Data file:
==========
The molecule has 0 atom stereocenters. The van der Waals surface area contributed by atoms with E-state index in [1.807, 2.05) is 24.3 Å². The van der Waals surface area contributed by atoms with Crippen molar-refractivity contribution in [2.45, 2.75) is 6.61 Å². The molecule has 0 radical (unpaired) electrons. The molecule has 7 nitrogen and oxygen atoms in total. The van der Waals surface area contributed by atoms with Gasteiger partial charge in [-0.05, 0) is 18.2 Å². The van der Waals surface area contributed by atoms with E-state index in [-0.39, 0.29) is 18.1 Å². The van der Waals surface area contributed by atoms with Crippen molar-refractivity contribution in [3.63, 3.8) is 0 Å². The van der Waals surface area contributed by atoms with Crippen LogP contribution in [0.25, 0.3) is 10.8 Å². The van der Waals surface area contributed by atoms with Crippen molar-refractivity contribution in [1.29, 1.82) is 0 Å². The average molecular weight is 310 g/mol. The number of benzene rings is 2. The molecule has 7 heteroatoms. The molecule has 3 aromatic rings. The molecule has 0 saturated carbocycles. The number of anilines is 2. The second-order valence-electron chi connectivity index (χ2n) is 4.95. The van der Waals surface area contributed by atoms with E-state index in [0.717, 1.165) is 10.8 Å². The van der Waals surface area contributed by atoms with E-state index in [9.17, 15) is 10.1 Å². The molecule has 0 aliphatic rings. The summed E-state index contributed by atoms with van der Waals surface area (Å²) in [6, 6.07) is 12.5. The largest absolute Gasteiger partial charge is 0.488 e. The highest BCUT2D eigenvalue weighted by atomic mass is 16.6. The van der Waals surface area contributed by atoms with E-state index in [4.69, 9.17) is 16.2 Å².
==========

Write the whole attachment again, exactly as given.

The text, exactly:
The molecule has 0 atom stereocenters. The van der Waals surface area contributed by atoms with E-state index in [1.807, 2.05) is 24.3 Å². The van der Waals surface area contributed by atoms with Crippen molar-refractivity contribution in [2.45, 2.75) is 6.61 Å². The molecule has 0 radical (unpaired) electrons. The molecule has 7 nitrogen and oxygen atoms in total. The van der Waals surface area contributed by atoms with Gasteiger partial charge in [-0.05, 0) is 18.2 Å². The van der Waals surface area contributed by atoms with E-state index in [-0.39, 0.29) is 18.1 Å². The van der Waals surface area contributed by atoms with Crippen molar-refractivity contribution in [3.63, 3.8) is 0 Å². The van der Waals surface area contributed by atoms with Crippen LogP contribution in [0.25, 0.3) is 10.8 Å². The van der Waals surface area contributed by atoms with Crippen molar-refractivity contribution in [1.29, 1.82) is 0 Å². The average molecular weight is 310 g/mol. The number of benzene rings is 2. The molecule has 7 heteroatoms. The molecule has 3 aromatic rings. The molecule has 0 saturated carbocycles. The number of anilines is 2. The second-order valence-electron chi connectivity index (χ2n) is 4.95. The van der Waals surface area contributed by atoms with E-state index in [0.717, 1.165) is 10.8 Å². The van der Waals surface area contributed by atoms with E-state index in [9.17, 15) is 10.1 Å². The molecule has 0 aliphatic rings. The summed E-state index contributed by atoms with van der Waals surface area (Å²) in [6, 6.07) is 12.5. The largest absolute Gasteiger partial charge is 0.488 e. The highest BCUT2D eigenvalue weighted by atomic mass is 16.6. The van der Waals surface area contributed by atoms with E-state index in [4.69, 9.17) is 16.2 Å².